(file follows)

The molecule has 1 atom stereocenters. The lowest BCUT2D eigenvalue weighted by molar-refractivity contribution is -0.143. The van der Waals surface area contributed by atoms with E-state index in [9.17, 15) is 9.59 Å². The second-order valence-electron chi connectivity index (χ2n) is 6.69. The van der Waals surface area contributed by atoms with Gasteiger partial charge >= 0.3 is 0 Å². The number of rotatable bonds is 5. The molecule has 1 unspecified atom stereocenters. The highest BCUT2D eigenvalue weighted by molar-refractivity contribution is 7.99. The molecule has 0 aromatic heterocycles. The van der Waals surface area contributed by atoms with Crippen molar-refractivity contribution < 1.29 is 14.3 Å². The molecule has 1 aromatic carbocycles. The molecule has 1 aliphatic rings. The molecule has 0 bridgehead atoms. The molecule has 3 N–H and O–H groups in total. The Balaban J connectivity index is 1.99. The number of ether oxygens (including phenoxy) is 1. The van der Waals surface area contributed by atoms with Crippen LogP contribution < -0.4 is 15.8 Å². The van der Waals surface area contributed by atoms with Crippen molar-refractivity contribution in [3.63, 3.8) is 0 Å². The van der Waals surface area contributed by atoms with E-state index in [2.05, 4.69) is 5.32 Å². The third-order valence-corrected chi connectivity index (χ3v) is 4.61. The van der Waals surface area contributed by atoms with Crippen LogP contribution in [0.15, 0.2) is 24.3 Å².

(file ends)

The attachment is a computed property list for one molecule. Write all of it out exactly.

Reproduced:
The molecule has 1 atom stereocenters. The lowest BCUT2D eigenvalue weighted by molar-refractivity contribution is -0.143. The van der Waals surface area contributed by atoms with E-state index in [9.17, 15) is 9.59 Å². The second-order valence-electron chi connectivity index (χ2n) is 6.69. The van der Waals surface area contributed by atoms with Gasteiger partial charge >= 0.3 is 0 Å². The number of rotatable bonds is 5. The molecule has 1 unspecified atom stereocenters. The highest BCUT2D eigenvalue weighted by molar-refractivity contribution is 7.99. The molecule has 0 aromatic heterocycles. The van der Waals surface area contributed by atoms with Crippen molar-refractivity contribution < 1.29 is 14.3 Å². The molecule has 1 aromatic carbocycles. The molecule has 1 aliphatic rings. The molecule has 0 bridgehead atoms. The molecule has 3 N–H and O–H groups in total. The Balaban J connectivity index is 1.99. The number of ether oxygens (including phenoxy) is 1. The van der Waals surface area contributed by atoms with Crippen LogP contribution < -0.4 is 15.8 Å². The van der Waals surface area contributed by atoms with Crippen molar-refractivity contribution in [3.63, 3.8) is 0 Å². The van der Waals surface area contributed by atoms with E-state index in [2.05, 4.69) is 5.32 Å². The third-order valence-corrected chi connectivity index (χ3v) is 4.61. The van der Waals surface area contributed by atoms with Crippen LogP contribution in [0.15, 0.2) is 24.3 Å².